sleepapneaIs your snoring affecting your health?

While that may seem like a silly question, the answer is actually YES. While for many people, snoring is only a minor inconvenience (for their partner, mostly), it could be a sign of a much larger health problem. Sleep apnea left untreated can cause and contribute to much more serious health complications like heart disease, stroke, and diabetes, and can even be deadly.

What is sleep apnea?

Sleep apnea is a common and dangerous sleep disorder that affects millions of Americans, while many cases remain undiagnosed. One of the primary characteristics of sleep apnea is loud, frequent snoring, which is why many patients are either entirely unaware of their condition, or they just brush it off because, “it’s just snoring, what’s the big deal?” Well let me tell you.

Obstructive sleep apnea (OSA) happens when the soft tissues in the back of the throat collapse during sleep, making it difficult, even impossible for the sufferer to breathe properly throughout the night.

There are many factors that can increase your risk for developing sleep apnea, including if you are:

  • Male
  • Overweight
  • Over age 40
  • Have a large neck
  • Use alcohol or sedatives/tranquilizers

Signs & symptoms

Here are some of the most common signs, symptoms, and characteristics of sleep apnea that you should watch for (most occur during the night):

  • Loud, frequent snoring
  • Breathing or sleep disruptions
  • Choking or gasping for air
  • Frequent urination
  • Morning headaches or migraines
  • Morning dry mouth
  • Chronic fatigue
  • Excessive daytime sleepiness
  • Depression or anxiety
  • Nightmares or insomnia

What are the risks?

When you are unable to find restful sleep night after night, it can take a serious toll on your health. Sleep is the only time that the body is able to fully repair and heal itself, so sleep apnea left untreated can contribute to and increase your risk for serious systemic health problems, including:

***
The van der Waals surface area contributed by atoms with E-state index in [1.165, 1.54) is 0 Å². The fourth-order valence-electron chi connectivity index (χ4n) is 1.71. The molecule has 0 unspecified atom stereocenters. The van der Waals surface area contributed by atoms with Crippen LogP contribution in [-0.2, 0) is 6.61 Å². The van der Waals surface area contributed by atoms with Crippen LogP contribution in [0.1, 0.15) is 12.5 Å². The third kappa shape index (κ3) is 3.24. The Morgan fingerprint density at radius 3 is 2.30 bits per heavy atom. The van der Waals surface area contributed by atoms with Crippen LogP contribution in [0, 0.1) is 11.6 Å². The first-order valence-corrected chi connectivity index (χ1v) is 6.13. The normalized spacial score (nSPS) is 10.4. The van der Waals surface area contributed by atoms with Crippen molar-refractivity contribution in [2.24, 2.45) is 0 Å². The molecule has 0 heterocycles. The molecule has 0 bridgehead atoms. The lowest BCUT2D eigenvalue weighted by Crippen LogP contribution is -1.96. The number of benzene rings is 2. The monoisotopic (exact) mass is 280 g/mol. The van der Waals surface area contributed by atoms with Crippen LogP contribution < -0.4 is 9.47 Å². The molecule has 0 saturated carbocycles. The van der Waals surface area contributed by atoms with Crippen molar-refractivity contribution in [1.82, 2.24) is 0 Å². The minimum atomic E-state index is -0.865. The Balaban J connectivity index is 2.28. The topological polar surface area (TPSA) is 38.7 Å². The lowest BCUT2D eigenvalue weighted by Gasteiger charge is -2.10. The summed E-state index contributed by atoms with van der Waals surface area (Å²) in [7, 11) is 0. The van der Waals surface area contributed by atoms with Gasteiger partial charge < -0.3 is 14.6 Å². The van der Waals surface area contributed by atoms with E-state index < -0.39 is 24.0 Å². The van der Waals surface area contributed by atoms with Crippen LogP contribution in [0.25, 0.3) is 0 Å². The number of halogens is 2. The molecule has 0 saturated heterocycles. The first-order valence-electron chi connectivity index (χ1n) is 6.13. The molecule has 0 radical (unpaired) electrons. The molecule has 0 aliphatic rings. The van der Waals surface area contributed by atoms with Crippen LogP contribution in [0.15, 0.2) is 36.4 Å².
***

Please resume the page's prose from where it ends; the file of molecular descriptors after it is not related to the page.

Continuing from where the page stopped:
• Heart attack
  • Heart disease
  • Diabetes
  • Stroke
  • Lung disease
  • High blood pressure

Sleep apnea can also increase your risk for death by automobile accident if you fall asleep at the wheel.

What can a dentist do?

That’s a great question. Usually when you are diagnosed with sleep apnea by a primary care physician or other healthcare provider, you will be prescribed treatment with a CPAP machine. While highly effective and still considered the gold standard for sleep apnea treatment, many patients find the CPAP intolerable because it’s big, bulky, loud, and invasive, and prevents patients from sleeping comfortably (which is what it’s obviously intended to do).

Thankfully, there is an alternative! Your dentist can fit you with a custom oral appliance that you wear at night like a mouth guard. Oral appliance therapy works by gently shifting the lower jaw forward, thus preventing the airway from collapsing, and allowing the patient to breathe comfortably throughout the night.

Oral appliance therapy is smaller, less invasive, and overall much more convenient for sleep apnea treatment than a CPAP machine (especially for patients who travel a lot or like to go camping). Oral appliance therapy is safe, convenient, and highly effective, and has changed many of our patients’ lives for the better.

Give us a call!

If you’re ready to take control of your sleep apnea and take back your nights, your days, your health, and your life, you’ve come to the right place! If you have any questions about sleep apnea or oral appliance therapy, or would like to schedule a consultation with your dentist, give us a call today!